German submarine U-2506

History
Nazi Germany
Name: U-2506
Ordered: 6 November 1943
Builder: Blohm & Voss, Hamburg
Yard number: 2506
Laid down: 29 May 1944
Launched: 5 August 1944
Commissioned: 31 August 1944
Fate: Surrendered 9 May 1945 at Bergen, Norway
General characteristics
Class and type: Type XXI submarine
Displacement:
  • 1,621 t (1,595 long tons) surfaced
  • 2,100 t (2,067 long tons) submerged
Length: 76.70 m (251 ft 8 in) (o/a)
Beam: 8 m (26 ft 3 in)
Height: 11.30 m (37 ft 1 in)
Draught: 6.32 m (20 ft 9 in)
Propulsion:
Speed:
  • Surfaced:
  • 15.6 knots (28.9 km/h; 18.0 mph) (diesel)
  • 17.9 knots (33.2 km/h; 20.6 mph) (electric)
  • Submerged:
  • 17.2 knots (31.9 km/h; 19.8 mph) (electric)
  • 6.1 knots (11.3 km/h; 7.0 mph) (silent running motors)
Range:
  • 15,500 nmi (28,700 km; 17,800 mi) at 10 knots (19 km/h; 12 mph) surfaced
  • 340 nmi (630 km; 390 mi) at 5 knots (9.3 km/h; 5.8 mph) submerged
Test depth: 240 m (790 ft)
Complement: 5 officers, 52 enlisted
Sensors and
processing systems:
Armament:
Service record
Part of:
Commanders:
Operations: None
Victories: None

German submarine U-2506 was a Type XXI U-boat (one of the "Elektroboote") of Nazi Germany's Kriegsmarine, built for service in World War II. The submarine was laid down on 29 May 1944 at the Blohm & Voss yard at Hamburg, launched on 5 August 1944, and commissioned on 31 August 1944 under the command of Kptlt. Horst von Schroeter, who commanded her until 9 May 1945.[1] U-2506 conducted no patrols, and surrendered on 9 May 1945 in Bergen, Norway. She was then transferred to Lerwick on 18 June 1945, then Lisahally on 21 June 1945. She was sunk on 5 January 1946 at 55°37′N 07°30′W / 55.617°N 7.500°W / 55.617; -7.500Coordinates: 55°37′N 07°30′W / 55.617°N 7.500°W / 55.617; -7.500.[2]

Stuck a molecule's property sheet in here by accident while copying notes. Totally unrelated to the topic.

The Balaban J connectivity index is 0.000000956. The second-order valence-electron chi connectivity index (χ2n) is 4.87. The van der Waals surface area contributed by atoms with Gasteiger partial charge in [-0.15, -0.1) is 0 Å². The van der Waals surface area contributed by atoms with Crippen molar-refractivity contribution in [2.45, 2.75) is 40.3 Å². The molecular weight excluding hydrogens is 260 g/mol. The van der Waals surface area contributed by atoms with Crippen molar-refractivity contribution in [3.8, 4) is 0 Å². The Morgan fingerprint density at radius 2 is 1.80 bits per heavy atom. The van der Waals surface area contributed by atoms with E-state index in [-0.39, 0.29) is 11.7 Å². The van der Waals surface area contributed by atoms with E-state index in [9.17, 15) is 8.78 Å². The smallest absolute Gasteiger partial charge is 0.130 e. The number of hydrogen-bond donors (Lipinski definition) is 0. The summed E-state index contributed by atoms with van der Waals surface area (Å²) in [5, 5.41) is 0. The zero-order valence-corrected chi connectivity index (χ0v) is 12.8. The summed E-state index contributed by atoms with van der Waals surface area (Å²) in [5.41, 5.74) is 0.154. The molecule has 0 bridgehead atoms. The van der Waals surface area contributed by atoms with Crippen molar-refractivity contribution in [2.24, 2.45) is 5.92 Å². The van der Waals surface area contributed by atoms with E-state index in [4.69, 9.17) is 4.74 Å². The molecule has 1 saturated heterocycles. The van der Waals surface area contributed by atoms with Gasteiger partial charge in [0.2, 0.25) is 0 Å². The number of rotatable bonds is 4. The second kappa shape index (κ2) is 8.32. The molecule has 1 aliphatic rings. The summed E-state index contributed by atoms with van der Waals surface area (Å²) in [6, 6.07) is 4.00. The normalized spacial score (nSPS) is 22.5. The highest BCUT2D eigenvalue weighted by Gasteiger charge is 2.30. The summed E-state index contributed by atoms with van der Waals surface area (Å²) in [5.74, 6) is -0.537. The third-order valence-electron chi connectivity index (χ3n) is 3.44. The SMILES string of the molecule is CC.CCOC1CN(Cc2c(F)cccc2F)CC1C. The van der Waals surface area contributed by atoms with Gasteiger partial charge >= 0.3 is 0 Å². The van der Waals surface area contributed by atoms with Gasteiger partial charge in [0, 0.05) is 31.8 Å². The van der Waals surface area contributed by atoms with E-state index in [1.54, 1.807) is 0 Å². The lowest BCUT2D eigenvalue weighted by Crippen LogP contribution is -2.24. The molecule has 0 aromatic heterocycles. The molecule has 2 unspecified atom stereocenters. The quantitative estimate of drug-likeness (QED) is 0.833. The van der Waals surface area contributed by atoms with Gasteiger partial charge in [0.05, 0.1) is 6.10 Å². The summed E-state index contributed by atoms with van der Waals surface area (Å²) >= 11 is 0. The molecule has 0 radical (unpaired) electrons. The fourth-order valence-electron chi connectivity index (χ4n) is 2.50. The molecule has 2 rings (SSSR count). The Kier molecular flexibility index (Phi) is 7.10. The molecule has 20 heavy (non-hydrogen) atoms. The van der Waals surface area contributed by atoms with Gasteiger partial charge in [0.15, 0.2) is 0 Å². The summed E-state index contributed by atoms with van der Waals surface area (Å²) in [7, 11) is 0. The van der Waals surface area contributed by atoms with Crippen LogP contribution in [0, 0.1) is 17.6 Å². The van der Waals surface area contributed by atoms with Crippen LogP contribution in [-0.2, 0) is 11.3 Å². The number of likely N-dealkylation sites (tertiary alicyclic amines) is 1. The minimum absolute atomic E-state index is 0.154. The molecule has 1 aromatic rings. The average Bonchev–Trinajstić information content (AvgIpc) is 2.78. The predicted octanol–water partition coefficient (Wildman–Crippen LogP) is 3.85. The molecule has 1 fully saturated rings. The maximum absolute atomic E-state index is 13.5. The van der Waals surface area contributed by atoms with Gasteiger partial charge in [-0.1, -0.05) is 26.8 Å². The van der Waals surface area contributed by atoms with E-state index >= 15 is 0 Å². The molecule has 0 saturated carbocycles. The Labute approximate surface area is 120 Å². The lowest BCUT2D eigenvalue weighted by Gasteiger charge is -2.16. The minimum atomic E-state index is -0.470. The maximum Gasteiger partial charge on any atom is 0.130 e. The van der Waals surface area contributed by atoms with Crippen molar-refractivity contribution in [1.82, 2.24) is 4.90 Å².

Design[]

Like all Type XXI U-boats, U-2506 had a displacement of 1,621 tonnes (1,595 long tons) when at the surface and 1,819 tonnes (1,790 long tons) while submerged. She had a total length of 76.70 m (251 ft 8 in) (o/a), a beam length of 8 m (26 ft 3 in), and a draught length of 6.32 m (20 ft 9 in).[3] The submarine was powered by two MAN SE supercharged six-cylinder M6V40/46KBB diesel engines each providing 4,000 metric horsepower (2,900 kilowatts; 3,900 shaft horsepower), two Siemens-Schuckert GU365/30 double-acting electric motors each providing 5,000 PS (3,700 kW; 4,900 shp), and two Siemens-Schuckert silent running GV232/28 electric motors each providing 226 PS (166 kW; 223 shp).[3]

The submarine had a maximum surface speed of 15.6 knots (28.9 km/h; 18.0 mph) and a submerged speed of 17.2 knots (31.9 km/h; 19.8 mph). When running on silent motors the boat could operate at a speed of 6.1 knots (11.3 km/h; 7.0 mph). When submerged, the boat could operate at 5 knots (9.3 km/h; 5.8 mph) for 340 nautical miles (630 km; 390 mi); when surfaced, she could travel 15,500 nautical miles (28,700 km; 17,800 mi) at 10 knots (19 km/h; 12 mph).[3] U-2506 was fitted with six 53.3 cm (21.0 in) torpedo tubes in the bow and four 2 cm (0.79 in) C/30 anti-aircraft guns. She could carry twenty-three torpedoes or seventeen torpedoes and twelve mines. The complement was five officers and fifty-two men.[3]

References[]

  1. ^ a b Helgason, Guðmundur. "Horst von Schroeter (Knight's Cross)". German U-boats of World War II - Uboat.net. Retrieved 29 April 2015. 
  2. ^ Helgason, Guðmundur. "The Type XXI boat U-2506". German U-boats of WWII - uboat.net. Retrieved 26 November 2015. 
  3. ^ a b c d Gröner 1991, p. 85.

Bibliography[]

  • Busch, Rainer; Röll, Hans-Joachim (1999). German U-boat commanders of World War II : a biographical dictionary. Translated by Brooks, Geoffrey. London, Annapolis, Md: Greenhill Books, Naval Institute Press. ISBN 1-55750-186-6. 
  • Busch, Rainer; Röll, Hans-Joachim (1999). Deutsche U-Boot-Verluste von September 1939 bis Mai 1945 [German U-boat losses from September 1939 to May 1945]. Der U-Boot-Krieg (in German). IV. Hamburg, Berlin, Bonn: Mittler. ISBN 3-8132-0514-2. 
  • Gröner, Erich; Jung, Dieter; Maass, Martin (1991). U-boats and Mine Warfare Vessels. German Warships 1815–1945. 2. Translated by Thomas, Keith; Magowan, Rachel. London: Conway Maritime Press. ISBN 0-85177-593-4. 

External links[]